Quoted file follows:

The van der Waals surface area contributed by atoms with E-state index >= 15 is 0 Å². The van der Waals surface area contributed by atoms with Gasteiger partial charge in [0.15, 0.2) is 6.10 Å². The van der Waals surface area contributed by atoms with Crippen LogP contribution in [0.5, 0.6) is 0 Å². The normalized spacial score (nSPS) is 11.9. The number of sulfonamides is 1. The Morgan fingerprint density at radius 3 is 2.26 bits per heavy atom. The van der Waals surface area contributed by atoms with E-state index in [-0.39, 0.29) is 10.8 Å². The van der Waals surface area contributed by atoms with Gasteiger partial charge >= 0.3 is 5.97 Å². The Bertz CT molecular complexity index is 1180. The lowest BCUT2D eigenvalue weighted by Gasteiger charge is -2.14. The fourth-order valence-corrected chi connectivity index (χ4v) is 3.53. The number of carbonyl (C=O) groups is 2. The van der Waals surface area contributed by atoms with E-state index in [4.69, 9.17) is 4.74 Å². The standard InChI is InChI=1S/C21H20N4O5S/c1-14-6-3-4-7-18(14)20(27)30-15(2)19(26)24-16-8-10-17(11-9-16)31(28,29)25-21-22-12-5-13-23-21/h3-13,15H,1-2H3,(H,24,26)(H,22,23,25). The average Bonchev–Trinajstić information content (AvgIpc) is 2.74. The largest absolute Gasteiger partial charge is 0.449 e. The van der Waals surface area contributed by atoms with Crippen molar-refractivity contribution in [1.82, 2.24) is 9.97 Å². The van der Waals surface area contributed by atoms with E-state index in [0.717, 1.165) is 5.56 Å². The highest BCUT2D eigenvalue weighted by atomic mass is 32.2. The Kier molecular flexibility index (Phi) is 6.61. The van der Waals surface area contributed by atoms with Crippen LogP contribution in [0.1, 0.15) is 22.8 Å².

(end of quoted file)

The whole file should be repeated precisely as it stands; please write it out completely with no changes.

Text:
The van der Waals surface area contributed by atoms with E-state index >= 15 is 0 Å². The van der Waals surface area contributed by atoms with Gasteiger partial charge in [0.15, 0.2) is 6.10 Å². The van der Waals surface area contributed by atoms with Crippen LogP contribution in [0.5, 0.6) is 0 Å². The normalized spacial score (nSPS) is 11.9. The number of sulfonamides is 1. The Morgan fingerprint density at radius 3 is 2.26 bits per heavy atom. The van der Waals surface area contributed by atoms with E-state index in [-0.39, 0.29) is 10.8 Å². The van der Waals surface area contributed by atoms with Gasteiger partial charge >= 0.3 is 5.97 Å². The Bertz CT molecular complexity index is 1180. The lowest BCUT2D eigenvalue weighted by Gasteiger charge is -2.14. The fourth-order valence-corrected chi connectivity index (χ4v) is 3.53. The number of carbonyl (C=O) groups is 2. The van der Waals surface area contributed by atoms with E-state index in [4.69, 9.17) is 4.74 Å². The standard InChI is InChI=1S/C21H20N4O5S/c1-14-6-3-4-7-18(14)20(27)30-15(2)19(26)24-16-8-10-17(11-9-16)31(28,29)25-21-22-12-5-13-23-21/h3-13,15H,1-2H3,(H,24,26)(H,22,23,25). The average Bonchev–Trinajstić information content (AvgIpc) is 2.74. The largest absolute Gasteiger partial charge is 0.449 e. The van der Waals surface area contributed by atoms with Crippen molar-refractivity contribution in [1.82, 2.24) is 9.97 Å². The van der Waals surface area contributed by atoms with E-state index in [0.717, 1.165) is 5.56 Å². The highest BCUT2D eigenvalue weighted by atomic mass is 32.2. The Kier molecular flexibility index (Phi) is 6.61. The van der Waals surface area contributed by atoms with Crippen LogP contribution in [0.1, 0.15) is 22.8 Å².